Defendant Dead but Lawsuit Continues

Associated Press
September 25, 2002

Nashua, NH - The Roman Catholic brother accused of molesting a former Bishop Guertin High School pupil has died, but a lawsuit against him will continue.

Roger Argencourt, who died this week, worked at Bishop Guertin until January, when the school learned of the accusations against him by a former pupil who now is in his 40s.

Lawyer Peter Hutchins said the death doesn't affect the focus of the case against the school and the Brothers of the Sacred Heart, the religious order that owns and operates it.

Hutchins represents Jeffrey Linton of Afton, Va., who sued in April at Hillsborough County Superior Court.

Police in Burrillville, R.I., where the order is headquartered, said Argencourt appeared to have died of natural causes. The Rhode Island medical examiner ruled the cause of death high blood pressure and heart disease.

Argencourt was born in Lewiston, Maine, and given the name Joseph George Roger Argencourt. He went to Catholic school and reported that a neighbor once abused him when he was 10 or 11, according to court documents.

At Bishop Guertin, Argencourt taught history, was head of the social studies department, student activities director and adviser for the yearbook. He was well-liked by many former pupils, who said he was the type of person they would return to the school to visit.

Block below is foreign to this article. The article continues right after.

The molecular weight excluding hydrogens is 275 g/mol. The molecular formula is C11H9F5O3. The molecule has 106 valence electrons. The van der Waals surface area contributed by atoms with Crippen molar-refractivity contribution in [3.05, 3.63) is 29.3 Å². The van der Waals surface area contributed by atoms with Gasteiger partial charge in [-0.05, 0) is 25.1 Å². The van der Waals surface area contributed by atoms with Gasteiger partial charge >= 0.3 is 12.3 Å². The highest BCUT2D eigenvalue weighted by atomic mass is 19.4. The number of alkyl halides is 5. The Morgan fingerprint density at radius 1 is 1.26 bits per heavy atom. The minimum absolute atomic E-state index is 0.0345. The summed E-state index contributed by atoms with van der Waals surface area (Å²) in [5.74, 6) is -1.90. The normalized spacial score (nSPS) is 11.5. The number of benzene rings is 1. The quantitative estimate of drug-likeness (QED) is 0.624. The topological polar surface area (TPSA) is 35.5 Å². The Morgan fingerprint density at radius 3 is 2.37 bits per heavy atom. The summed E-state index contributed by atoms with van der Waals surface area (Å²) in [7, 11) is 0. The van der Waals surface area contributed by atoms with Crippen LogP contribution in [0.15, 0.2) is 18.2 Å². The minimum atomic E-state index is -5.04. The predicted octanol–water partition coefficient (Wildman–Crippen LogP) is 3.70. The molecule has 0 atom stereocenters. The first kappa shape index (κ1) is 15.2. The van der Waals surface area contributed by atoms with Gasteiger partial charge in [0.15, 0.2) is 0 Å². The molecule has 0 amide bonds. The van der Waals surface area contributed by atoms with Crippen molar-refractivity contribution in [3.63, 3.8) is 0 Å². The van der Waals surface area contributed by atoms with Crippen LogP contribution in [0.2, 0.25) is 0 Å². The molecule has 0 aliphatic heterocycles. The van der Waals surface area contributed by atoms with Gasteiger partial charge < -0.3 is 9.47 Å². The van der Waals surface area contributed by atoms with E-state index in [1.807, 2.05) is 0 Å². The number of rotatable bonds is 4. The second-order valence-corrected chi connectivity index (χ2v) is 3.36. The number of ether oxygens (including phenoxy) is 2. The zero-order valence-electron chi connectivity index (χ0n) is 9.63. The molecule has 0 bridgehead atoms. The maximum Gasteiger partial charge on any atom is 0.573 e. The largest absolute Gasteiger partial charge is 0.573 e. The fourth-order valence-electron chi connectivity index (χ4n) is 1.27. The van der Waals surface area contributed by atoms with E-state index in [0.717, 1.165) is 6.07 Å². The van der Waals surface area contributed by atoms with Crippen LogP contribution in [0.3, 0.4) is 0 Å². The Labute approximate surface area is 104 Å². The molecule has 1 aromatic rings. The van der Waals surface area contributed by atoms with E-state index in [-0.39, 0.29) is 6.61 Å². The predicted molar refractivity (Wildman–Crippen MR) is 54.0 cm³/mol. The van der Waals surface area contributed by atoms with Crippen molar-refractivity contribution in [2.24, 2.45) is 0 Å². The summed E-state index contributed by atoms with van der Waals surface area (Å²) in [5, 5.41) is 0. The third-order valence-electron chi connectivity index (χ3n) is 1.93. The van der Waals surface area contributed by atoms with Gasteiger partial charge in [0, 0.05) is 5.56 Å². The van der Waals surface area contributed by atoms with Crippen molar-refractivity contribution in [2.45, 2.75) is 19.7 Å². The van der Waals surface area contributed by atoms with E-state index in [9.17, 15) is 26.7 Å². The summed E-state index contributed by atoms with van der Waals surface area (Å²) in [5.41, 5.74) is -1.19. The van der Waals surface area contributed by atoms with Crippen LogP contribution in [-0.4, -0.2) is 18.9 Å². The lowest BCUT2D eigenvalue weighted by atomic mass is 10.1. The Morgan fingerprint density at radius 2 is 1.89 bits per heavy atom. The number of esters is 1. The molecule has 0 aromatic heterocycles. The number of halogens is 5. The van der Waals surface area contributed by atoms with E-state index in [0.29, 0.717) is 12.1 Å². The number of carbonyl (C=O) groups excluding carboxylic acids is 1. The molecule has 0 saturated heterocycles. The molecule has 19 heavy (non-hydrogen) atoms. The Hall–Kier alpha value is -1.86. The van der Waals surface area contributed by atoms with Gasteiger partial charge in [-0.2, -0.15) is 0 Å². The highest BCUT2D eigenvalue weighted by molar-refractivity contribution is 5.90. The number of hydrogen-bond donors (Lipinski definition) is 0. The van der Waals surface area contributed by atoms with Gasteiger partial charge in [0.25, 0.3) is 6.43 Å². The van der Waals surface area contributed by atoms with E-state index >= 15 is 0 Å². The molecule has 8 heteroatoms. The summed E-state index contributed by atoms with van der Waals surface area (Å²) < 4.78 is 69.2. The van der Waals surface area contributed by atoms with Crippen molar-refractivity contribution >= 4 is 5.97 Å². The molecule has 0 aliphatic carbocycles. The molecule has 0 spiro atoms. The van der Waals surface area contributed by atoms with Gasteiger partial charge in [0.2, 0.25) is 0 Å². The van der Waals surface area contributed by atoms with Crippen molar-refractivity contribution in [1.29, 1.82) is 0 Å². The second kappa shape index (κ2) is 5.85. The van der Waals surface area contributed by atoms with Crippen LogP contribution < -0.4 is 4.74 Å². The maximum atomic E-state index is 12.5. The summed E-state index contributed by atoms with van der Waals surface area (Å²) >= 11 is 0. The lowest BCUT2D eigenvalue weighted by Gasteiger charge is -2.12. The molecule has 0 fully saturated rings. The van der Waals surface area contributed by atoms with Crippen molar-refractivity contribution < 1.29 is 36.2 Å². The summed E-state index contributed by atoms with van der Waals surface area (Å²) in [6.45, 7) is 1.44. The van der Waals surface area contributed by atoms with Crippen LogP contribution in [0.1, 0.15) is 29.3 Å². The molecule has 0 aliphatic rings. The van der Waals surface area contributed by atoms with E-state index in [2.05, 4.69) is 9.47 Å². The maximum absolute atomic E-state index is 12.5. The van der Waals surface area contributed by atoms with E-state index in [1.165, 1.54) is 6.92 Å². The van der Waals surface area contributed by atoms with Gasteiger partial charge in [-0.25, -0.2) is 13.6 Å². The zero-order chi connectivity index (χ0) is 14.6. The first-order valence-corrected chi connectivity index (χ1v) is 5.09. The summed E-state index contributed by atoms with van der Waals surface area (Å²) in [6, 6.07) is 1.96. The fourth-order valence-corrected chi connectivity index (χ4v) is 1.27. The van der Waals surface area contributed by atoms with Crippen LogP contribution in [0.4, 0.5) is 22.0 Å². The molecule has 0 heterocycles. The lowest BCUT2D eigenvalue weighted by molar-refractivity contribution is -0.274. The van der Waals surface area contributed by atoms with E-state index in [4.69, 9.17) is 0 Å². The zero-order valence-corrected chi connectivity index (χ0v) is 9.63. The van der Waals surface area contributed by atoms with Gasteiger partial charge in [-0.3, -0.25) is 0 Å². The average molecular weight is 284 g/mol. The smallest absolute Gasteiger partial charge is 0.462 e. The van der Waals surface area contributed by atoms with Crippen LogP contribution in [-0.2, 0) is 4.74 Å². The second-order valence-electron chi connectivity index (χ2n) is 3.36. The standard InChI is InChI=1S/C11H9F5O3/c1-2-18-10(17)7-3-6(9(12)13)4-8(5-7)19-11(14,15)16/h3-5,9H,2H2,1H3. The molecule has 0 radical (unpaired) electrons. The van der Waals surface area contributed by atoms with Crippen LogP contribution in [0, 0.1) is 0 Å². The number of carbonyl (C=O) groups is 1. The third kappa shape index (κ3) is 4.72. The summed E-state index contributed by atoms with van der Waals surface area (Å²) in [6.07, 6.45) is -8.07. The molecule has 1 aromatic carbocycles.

Hutchins said many religious officials accused of having sex with children seemed to lead double lives of virtue and good deeds and deplorable acts against children.

"Even though the man was a perpetrator, he was a human being," Hutchins said. "It's another part of a large and ongoing tragedy."

Hutchins was looking forward to getting Argencourt in court.

"I wanted to take his deposition, look in his eyes and figure out how he could have done this," Hutchins said.

According to court records, Linton came forward to police in January with accusations that Argencourt molested him between 30 and 40 times in 1973, after the teacher approached Linton's nephew, who attended the school.

Linton said Argencourt asked his nephew if he was related to him, according to a statement by Nashua Police Detective Douglas Dunham included in a court file.

"He did not wish to see anyone else assaulted by (Argencourt)," Dunham wrote after interviewing Linton for the first time.

Linton told police he was confused and scared and ashamed about what was happening to him when he was a high school freshman. He felt he might even get in trouble or "bring shame upon himself" if he told anyone when he was younger, he told police.

Bishop Guertin President Leo Labbe did not return phone calls Tuesday, and Linton could not be reached for comment.


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